Notes on Notes

Notes on Notes

A few weeks ago, Alexandra Gardner was generous enough to share some of her notes and sketches on these pages, and although I’m reacting in glacial time, as it were, I wanted to write a few words about a topic of great interest to me, and one that I thank Alex for documenting so beautifully: how composers scribe their ideas on physical media.

I’ve just flown in to New York to hang out at City Opera during their New York premiere production of Leonard Bernstein’s A Quiet Place, after a week of prior travels on the West Coast that got the better of my blogging juices (thus last week’s hiatus). On the long flight back East, I realized that I was in a good position to document one of my preferred note-taking mediums:

barf bag

Yes, that’s a good old airline barf bag, which I’ve never employed for its intended purpose, yet is one of the few blank writing surfaces that is easily accessed from a cramped economy seat. Although I do have a designated notebook for composing (or often notebooks dedicated to entire projects), I’ve realized that I’m the kind of person who is always jotting down notes on the backs of envelopes, botched print proofs, and even airline sick-sacks. Frank Oteri has previously written about remembering things better when one doesn’t write them down, but then a lot of my notes aren’t really fully formed memes but rather an extension of my mental workspace—extra RAM, if you will. You’ll also notice that there are very few bits of legitimate music notation and also very few words. For me anyway, the process of note-taking or sketching is largely graphical.

One of the best early tips on composing I received was to make a map or crude visual graph of the composition, which could employ axes such as “time” and “volume” or could even take the form of more abstract working-out of central musical motifs. In the beginning I followed the “road map” paradigm very literally, and it did help me gain some assuredness; the exercise also got me thinking about the total shape of a piece rather than merely attempting to elaborate and develop some truncated bit of music I had coughed up. Like most beginning composers, I would frequently come up with “beginnings” to pieces and then choke; this was a way past that, a way to play with larger shapes. But over time I’ve grown dissatisfied with pursuing this approach to such a literal end, as now that I’ve acquired a little competence as a composer I don’t always need the mental safety net of a completely worked-out plan prior to embarking. I like to make some plans, but creating a paint-by-numbers book for myself can preclude the kind of creativity that finds expression in the minute, second-to-second choices that can give life to a really convincing musical moment.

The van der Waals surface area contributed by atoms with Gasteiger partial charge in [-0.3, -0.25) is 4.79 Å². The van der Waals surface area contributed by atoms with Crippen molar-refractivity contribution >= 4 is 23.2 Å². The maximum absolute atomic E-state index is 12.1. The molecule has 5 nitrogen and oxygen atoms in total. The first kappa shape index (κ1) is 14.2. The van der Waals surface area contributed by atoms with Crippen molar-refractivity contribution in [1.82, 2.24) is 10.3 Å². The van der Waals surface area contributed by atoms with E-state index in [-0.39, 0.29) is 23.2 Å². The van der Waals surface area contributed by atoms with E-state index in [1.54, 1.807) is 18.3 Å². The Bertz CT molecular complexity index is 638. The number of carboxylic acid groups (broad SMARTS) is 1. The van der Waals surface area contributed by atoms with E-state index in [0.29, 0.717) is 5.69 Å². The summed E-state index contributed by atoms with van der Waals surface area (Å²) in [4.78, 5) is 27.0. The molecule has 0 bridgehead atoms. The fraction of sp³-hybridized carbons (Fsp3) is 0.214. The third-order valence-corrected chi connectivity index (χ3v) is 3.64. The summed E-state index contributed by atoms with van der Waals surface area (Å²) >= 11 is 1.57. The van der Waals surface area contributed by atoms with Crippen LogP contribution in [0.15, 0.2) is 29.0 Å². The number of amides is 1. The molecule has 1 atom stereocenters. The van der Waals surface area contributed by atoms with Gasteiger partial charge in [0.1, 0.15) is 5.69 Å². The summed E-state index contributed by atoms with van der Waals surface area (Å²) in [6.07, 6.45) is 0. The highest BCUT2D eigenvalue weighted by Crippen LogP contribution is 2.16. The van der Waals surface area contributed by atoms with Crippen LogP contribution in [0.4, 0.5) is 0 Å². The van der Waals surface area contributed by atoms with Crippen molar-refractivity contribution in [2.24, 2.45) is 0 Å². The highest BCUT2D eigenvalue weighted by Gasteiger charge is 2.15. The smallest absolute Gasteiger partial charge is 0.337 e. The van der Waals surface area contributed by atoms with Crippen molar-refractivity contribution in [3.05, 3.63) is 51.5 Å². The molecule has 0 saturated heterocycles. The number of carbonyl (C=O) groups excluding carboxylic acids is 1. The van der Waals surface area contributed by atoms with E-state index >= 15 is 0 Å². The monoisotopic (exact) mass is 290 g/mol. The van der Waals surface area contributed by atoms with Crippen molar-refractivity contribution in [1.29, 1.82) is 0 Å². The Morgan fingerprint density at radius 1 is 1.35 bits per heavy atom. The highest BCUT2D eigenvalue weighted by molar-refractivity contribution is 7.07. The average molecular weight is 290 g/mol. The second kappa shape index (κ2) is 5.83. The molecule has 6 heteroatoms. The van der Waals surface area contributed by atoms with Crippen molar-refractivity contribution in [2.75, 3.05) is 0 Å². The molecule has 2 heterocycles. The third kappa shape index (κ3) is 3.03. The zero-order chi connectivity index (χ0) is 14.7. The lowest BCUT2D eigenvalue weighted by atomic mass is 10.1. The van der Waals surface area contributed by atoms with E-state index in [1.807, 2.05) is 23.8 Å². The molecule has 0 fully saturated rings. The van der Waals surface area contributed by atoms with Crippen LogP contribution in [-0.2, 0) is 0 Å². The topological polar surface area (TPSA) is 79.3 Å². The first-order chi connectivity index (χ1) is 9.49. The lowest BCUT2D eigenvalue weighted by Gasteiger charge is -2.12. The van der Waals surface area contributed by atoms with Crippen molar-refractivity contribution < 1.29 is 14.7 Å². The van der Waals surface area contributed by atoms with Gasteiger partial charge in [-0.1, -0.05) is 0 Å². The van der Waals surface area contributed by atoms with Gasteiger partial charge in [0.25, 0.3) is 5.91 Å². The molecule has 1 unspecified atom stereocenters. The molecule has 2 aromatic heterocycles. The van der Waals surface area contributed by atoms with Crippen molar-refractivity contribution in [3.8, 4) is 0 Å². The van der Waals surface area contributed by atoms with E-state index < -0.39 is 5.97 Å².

So my sketches as of late are more studies in some particular *aspect* of the piece at hand, and something that I like to feel free to jettison should I pivot off on another course. The above sketch is something of an attempt to sketch out the “grammar” of a new piece, an attempt to define what’s common and uncommon in that piece’s world, to varying degrees. It’s not particularly legible to anyone besides myself, and obviously not intended for posterity.

In a sense my graphical notes are a kind of shorthand, coding for musical ideas that could be expressed in language but would then become much too cumbersome or inaccurate. In my compositions that have employed graphic notation, the graphic elements are likewise a kind of shorthand, always an attempt to express an idea more clearly or succinctly than traditional notation or words would allow. Below are two passages from one such piece, a work commissioned by the Kronos Quartet (who gave a hair-raising performance of it this past weekend at New York’s Le Poisson Rouge):

score for Kronos Quartet

score for Kronos Quartet

In the above examples, the mixture of traditional and graphic notation helps to convey which elements are controlled and which are left up the performer’s improvisational urge. It’s also a way of defining sounds in a particular way—specifically, the way that’s important to *me* in the piece, and one which is relatively free of unwanted information or needless specificity.

Maybe the reason that graphic sketching is so important to my work process is that it’s a way for the piece’s notational elements to reveal themselves at an early stage; if I’m planning a piece where pitch is constantly sliding, say, and exact pitch is unimportant to me, that might be a compelling argument for throwing out the traditional five-line staff entirely. Had I started sketching that piece on music paper, who knows whether I might have unwittingly settled for music that fit more easily and naturally into those silly five lines.

In an age in which music notation programs are well-nigh unavoidable, I also get a perverse delight out of inputting music that is completely unintelligible to MIDI playback!

NewMusicBox provides a space for those engaged with new music to communicate their experiences and ideas in their own words. Articles and commentary posted here reflect the viewpoints of their individual authors; their appearance on NewMusicBox does not imply endorsement by New Music USA.

4 thoughts on “Notes on Notes

  1. mclaren

    Absolutely wonderful
    Fascinating to see all the different ways contemporary composers visualize their music. I wish a lot more composers would share their scores online.


Leave a Reply

Your email address will not be published.

Conversation and respectful debate is vital to the NewMusicBox community. However, please remember to keep comments constructive and on-topic. Avoid personal attacks and defamatory language. We reserve the right to remove any comment that the community reports as abusive or that the staff determines is inappropriate.